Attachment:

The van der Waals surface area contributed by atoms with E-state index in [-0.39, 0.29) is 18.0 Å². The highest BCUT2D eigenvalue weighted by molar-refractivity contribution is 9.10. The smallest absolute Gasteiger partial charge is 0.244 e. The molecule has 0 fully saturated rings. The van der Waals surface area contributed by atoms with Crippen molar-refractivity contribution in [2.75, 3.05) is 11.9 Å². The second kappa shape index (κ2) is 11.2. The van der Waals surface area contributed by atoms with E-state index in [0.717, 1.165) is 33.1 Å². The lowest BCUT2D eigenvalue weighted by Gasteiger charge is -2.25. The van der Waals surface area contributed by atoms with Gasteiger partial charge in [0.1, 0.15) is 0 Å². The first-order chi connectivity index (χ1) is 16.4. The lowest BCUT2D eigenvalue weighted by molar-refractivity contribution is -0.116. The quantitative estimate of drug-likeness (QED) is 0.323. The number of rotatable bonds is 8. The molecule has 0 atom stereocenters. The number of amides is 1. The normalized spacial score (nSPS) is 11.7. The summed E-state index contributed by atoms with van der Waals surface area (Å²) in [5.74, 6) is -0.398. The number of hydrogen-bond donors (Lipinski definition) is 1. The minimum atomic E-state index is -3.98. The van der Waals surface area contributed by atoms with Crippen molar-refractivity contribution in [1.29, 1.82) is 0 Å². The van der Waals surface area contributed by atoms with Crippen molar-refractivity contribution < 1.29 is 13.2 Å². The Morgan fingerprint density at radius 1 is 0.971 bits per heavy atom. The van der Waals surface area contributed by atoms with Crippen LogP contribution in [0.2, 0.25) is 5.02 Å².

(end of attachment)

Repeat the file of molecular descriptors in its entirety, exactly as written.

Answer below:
The van der Waals surface area contributed by atoms with E-state index in [-0.39, 0.29) is 18.0 Å². The highest BCUT2D eigenvalue weighted by molar-refractivity contribution is 9.10. The smallest absolute Gasteiger partial charge is 0.244 e. The molecule has 0 fully saturated rings. The van der Waals surface area contributed by atoms with Crippen molar-refractivity contribution in [2.75, 3.05) is 11.9 Å². The second kappa shape index (κ2) is 11.2. The van der Waals surface area contributed by atoms with E-state index in [0.717, 1.165) is 33.1 Å². The lowest BCUT2D eigenvalue weighted by Gasteiger charge is -2.25. The van der Waals surface area contributed by atoms with Gasteiger partial charge in [0.1, 0.15) is 0 Å². The first-order chi connectivity index (χ1) is 16.4. The lowest BCUT2D eigenvalue weighted by molar-refractivity contribution is -0.116. The quantitative estimate of drug-likeness (QED) is 0.323. The number of rotatable bonds is 8. The molecule has 0 atom stereocenters. The number of amides is 1. The normalized spacial score (nSPS) is 11.7. The summed E-state index contributed by atoms with van der Waals surface area (Å²) in [5.74, 6) is -0.398. The number of hydrogen-bond donors (Lipinski definition) is 1. The minimum atomic E-state index is -3.98. The van der Waals surface area contributed by atoms with Crippen molar-refractivity contribution in [1.29, 1.82) is 0 Å². The van der Waals surface area contributed by atoms with Crippen molar-refractivity contribution < 1.29 is 13.2 Å². The Morgan fingerprint density at radius 1 is 0.971 bits per heavy atom. The van der Waals surface area contributed by atoms with Crippen LogP contribution in [0.2, 0.25) is 5.02 Å².